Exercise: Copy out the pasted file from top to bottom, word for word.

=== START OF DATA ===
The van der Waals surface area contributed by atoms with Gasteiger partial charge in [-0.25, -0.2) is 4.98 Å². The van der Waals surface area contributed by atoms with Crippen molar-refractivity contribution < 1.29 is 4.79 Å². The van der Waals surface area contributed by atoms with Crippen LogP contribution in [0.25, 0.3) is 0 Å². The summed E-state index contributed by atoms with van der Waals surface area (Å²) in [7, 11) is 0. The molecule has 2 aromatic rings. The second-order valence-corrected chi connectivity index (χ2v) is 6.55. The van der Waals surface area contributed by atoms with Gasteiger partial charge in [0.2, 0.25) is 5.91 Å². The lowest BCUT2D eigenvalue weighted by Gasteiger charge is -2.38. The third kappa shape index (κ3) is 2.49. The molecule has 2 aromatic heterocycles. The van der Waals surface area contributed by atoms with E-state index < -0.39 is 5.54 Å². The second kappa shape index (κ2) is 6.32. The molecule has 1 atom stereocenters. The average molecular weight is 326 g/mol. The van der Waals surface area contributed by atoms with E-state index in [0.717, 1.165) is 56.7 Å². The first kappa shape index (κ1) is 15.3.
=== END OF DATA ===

The van der Waals surface area contributed by atoms with Gasteiger partial charge in [-0.25, -0.2) is 4.98 Å². The van der Waals surface area contributed by atoms with Crippen molar-refractivity contribution < 1.29 is 4.79 Å². The van der Waals surface area contributed by atoms with Crippen LogP contribution in [0.25, 0.3) is 0 Å². The summed E-state index contributed by atoms with van der Waals surface area (Å²) in [7, 11) is 0. The molecule has 2 aromatic rings. The second-order valence-corrected chi connectivity index (χ2v) is 6.55. The van der Waals surface area contributed by atoms with Gasteiger partial charge in [0.2, 0.25) is 5.91 Å². The lowest BCUT2D eigenvalue weighted by Gasteiger charge is -2.38. The third kappa shape index (κ3) is 2.49. The molecule has 2 aromatic heterocycles. The van der Waals surface area contributed by atoms with E-state index < -0.39 is 5.54 Å². The second kappa shape index (κ2) is 6.32. The molecule has 1 atom stereocenters. The average molecular weight is 326 g/mol. The van der Waals surface area contributed by atoms with E-state index in [0.717, 1.165) is 56.7 Å². The first kappa shape index (κ1) is 15.3.